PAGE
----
Two days after Hurricane Ida devastated New Orleans and its surroundings remain almost completely without electricity. Dikes, flood walls, valves, pumps and other protection prevented massive flooding, but Ida destroyed all eight transmission lines in the city, plunging neighboring parishes into darkness. Rekindling the lights will be an arduous process that does not yet have a clear timeline, but it starts with a massive recognition effort.
As of Monday, there were about a million customers without power in Louisiana and about 50,000 in southern Mississippi because of the storm. Regional power company Entergy said Tuesday it had already restored power to tens of thousands of customers and that 840,000 were still without power in Louisiana, plus 25,000 in Mississippi.
Entergy and other local utilities say they will need days to complete preliminary scouting and debris removal while they sort out the situation. “Electricity is virtually non-existent for most people in Southeast Louisiana,” Governor John Bel Edwards said. noted Monday evening. “I can’t tell you when the power is going to be on and when all the debris is going to be cleaned up, and the repairs done, and so on.” Edwards reiterated Tuesday that his office had no estimate of when power would return.
Utilities warn it could take three weeks or more to restore power to each customer, an estimate based on past recovery times, such as Hurricane Gustav in 2008 and Isaac in 2012. After hurricane devastation Katrina in 2005, it took about 40 days to be able to get back through the area.
These repeated disasters mean that utilities have a recovery plan for storms like Ida. But knowing in which order to run these sets depends entirely on the unique conditions left by each hurricane – which areas remain inaccessible for days due to flooding, and which specific system components require major repairs.
The damage assessment begins with a massive effort of more than 20,000 utility workers, a force made up of both local employees and reinforcements from other utilities across the country. In addition to traveling to check equipment along every inch of local power lines, crews also need to assess outages and damage to power plants, voltage transformers and substations. Crews also use drones and helicopters to conduct aerial surveys. And while they wait for the floodwaters to recede, they take boats to start dealing with the damage in areas that remain underwater.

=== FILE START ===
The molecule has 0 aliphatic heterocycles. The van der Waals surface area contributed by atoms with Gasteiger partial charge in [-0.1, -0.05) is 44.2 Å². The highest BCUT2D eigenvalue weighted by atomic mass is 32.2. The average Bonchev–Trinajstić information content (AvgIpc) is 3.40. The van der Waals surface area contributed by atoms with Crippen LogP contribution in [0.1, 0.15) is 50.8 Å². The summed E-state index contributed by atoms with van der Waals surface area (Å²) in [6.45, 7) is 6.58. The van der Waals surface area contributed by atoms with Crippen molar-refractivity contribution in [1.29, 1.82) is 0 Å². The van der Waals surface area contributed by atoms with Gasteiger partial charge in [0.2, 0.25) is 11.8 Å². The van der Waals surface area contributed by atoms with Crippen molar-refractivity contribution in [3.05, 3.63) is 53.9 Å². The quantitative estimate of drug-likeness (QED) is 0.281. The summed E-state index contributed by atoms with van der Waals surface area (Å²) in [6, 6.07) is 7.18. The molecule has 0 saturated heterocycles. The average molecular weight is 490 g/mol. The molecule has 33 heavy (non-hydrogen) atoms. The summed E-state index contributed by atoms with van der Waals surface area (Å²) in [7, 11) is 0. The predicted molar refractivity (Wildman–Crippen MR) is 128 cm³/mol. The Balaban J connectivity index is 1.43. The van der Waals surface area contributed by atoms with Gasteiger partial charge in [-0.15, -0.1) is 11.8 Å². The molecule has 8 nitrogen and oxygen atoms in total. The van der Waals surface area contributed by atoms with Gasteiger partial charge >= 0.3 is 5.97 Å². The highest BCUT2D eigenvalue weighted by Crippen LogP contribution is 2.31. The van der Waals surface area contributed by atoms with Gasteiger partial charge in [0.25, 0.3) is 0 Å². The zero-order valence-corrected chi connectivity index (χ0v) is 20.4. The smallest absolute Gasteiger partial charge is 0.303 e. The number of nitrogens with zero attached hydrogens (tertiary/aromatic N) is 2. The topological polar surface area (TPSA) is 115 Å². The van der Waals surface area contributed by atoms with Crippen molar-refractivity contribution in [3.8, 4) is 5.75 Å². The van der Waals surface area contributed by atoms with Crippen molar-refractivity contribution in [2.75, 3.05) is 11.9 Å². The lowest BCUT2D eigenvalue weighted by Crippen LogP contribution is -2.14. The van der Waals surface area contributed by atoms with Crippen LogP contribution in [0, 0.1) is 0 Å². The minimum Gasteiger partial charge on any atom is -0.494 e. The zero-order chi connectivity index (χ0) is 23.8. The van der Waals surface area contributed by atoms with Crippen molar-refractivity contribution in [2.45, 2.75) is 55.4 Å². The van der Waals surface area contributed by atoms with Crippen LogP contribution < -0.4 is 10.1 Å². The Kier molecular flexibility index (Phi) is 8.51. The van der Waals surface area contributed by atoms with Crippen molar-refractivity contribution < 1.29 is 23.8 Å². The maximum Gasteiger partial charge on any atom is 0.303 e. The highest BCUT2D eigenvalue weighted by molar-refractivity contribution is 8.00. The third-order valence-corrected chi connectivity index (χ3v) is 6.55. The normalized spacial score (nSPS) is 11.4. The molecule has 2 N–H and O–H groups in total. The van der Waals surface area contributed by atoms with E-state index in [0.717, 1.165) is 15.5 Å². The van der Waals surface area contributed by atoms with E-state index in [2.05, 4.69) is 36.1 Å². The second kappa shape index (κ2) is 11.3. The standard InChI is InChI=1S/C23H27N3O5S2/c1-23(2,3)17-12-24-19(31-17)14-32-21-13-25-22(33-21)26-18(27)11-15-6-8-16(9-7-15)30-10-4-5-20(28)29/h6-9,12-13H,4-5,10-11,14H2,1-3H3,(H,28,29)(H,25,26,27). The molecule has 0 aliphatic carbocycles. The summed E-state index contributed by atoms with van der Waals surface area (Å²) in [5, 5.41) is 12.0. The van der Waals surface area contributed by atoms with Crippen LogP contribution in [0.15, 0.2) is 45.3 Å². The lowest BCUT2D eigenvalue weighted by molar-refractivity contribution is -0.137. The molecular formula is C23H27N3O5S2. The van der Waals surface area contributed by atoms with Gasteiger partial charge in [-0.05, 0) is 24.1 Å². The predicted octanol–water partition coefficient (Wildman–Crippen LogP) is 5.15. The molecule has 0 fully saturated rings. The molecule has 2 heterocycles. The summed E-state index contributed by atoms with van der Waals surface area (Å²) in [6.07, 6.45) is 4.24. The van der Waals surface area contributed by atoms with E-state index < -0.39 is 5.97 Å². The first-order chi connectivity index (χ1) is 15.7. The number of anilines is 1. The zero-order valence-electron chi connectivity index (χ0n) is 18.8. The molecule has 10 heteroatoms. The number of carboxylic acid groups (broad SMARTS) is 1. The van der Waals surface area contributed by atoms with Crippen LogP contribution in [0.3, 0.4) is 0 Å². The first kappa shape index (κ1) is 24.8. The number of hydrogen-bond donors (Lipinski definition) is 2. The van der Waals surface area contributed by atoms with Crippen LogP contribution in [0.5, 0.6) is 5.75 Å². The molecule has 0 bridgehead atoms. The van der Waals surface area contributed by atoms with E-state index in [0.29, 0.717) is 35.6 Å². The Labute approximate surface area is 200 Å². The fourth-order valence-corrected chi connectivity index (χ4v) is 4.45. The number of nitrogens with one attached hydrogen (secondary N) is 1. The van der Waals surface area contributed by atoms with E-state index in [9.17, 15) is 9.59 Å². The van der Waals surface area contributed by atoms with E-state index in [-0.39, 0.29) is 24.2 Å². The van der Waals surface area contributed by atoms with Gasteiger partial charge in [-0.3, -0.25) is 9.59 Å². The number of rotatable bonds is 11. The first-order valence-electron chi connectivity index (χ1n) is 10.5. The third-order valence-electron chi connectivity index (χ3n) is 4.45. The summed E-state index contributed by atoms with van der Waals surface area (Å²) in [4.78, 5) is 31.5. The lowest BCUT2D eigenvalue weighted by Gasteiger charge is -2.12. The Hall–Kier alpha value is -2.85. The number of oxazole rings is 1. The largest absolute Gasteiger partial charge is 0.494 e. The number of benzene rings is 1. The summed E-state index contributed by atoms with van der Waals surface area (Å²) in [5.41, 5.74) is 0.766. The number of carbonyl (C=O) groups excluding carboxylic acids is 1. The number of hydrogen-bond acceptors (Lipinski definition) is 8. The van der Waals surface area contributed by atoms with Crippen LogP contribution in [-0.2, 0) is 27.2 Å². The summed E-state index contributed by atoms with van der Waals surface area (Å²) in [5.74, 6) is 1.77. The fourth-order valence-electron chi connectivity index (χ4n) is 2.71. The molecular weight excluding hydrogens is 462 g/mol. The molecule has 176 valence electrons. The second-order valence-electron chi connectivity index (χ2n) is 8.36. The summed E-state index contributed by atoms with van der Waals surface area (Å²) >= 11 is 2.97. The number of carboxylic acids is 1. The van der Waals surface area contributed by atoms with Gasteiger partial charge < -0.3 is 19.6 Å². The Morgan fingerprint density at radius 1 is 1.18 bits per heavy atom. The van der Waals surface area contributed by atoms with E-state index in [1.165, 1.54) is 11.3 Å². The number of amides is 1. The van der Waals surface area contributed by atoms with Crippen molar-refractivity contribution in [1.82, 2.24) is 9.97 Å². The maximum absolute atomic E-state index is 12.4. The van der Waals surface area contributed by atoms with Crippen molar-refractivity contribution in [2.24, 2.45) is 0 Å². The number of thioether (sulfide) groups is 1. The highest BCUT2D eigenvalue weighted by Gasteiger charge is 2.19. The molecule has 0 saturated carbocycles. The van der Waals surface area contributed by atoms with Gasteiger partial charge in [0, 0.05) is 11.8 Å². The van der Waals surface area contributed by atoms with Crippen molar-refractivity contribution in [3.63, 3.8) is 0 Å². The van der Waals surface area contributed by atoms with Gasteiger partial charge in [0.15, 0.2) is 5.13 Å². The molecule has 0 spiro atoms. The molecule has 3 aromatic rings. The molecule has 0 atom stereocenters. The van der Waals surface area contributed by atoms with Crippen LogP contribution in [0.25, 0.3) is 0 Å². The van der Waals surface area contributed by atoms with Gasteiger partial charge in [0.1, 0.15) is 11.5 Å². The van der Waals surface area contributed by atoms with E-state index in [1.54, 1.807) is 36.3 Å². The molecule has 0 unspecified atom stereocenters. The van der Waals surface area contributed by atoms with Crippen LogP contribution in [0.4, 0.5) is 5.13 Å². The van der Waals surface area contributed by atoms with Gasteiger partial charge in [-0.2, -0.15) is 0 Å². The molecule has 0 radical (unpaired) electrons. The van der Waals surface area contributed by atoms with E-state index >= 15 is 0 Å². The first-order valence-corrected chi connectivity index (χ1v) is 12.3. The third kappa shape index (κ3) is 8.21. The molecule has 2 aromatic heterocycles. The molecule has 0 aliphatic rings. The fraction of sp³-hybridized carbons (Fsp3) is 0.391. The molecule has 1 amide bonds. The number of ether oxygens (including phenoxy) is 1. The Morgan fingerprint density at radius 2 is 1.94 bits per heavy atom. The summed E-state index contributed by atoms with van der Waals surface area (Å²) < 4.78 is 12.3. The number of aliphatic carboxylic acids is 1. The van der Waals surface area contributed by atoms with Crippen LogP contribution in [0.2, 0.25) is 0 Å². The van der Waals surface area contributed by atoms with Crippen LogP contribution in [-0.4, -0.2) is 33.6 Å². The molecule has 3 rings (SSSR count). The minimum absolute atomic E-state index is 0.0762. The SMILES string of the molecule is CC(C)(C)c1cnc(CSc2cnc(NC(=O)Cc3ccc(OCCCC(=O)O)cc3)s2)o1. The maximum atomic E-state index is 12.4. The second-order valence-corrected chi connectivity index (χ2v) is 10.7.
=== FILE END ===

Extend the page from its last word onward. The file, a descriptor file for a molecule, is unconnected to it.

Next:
One of the most important things to assess in Ida recovery is the condition of the transmission system. Main transmission lines are the backbone of a power grid, carrying high voltage electricity over long distances to connect power generation sites like power plants to the substations that feed power lines. local to customers.
New Orleans has eight of these high voltage transmission lines; Entergy said on Tuesday that he is still working to understand the failures of each of them. At the same time, the company is working on repairing its power plants; ideally, they are ready to generate electricity when the transmission system is able to provide it. Entergy says it is also exploring the possibility of using local generators to directly power power lines without the need for a fully operational transmission system.
Just outside New Orleans, a large transmission tower, also known as the lattice tower, fell on Sunday night due to strong Ida winds. The tower, which had remained standing during Hurricane Katrina, threw its power lines and conductor into the Mississippi River as it collapsed. Teams will have to rebuild the tower and replace all of its equipment, a construction process that takes time. Depending on the condition of other transmission lines, the project could become a choke point or simply one of many parallel efforts.
“The damage from Hurricane Ida removed much of the redundancy built into the transmission system, making it difficult to get electricity across the region to customers,” Entergy said in a statement. declaration Tuesday.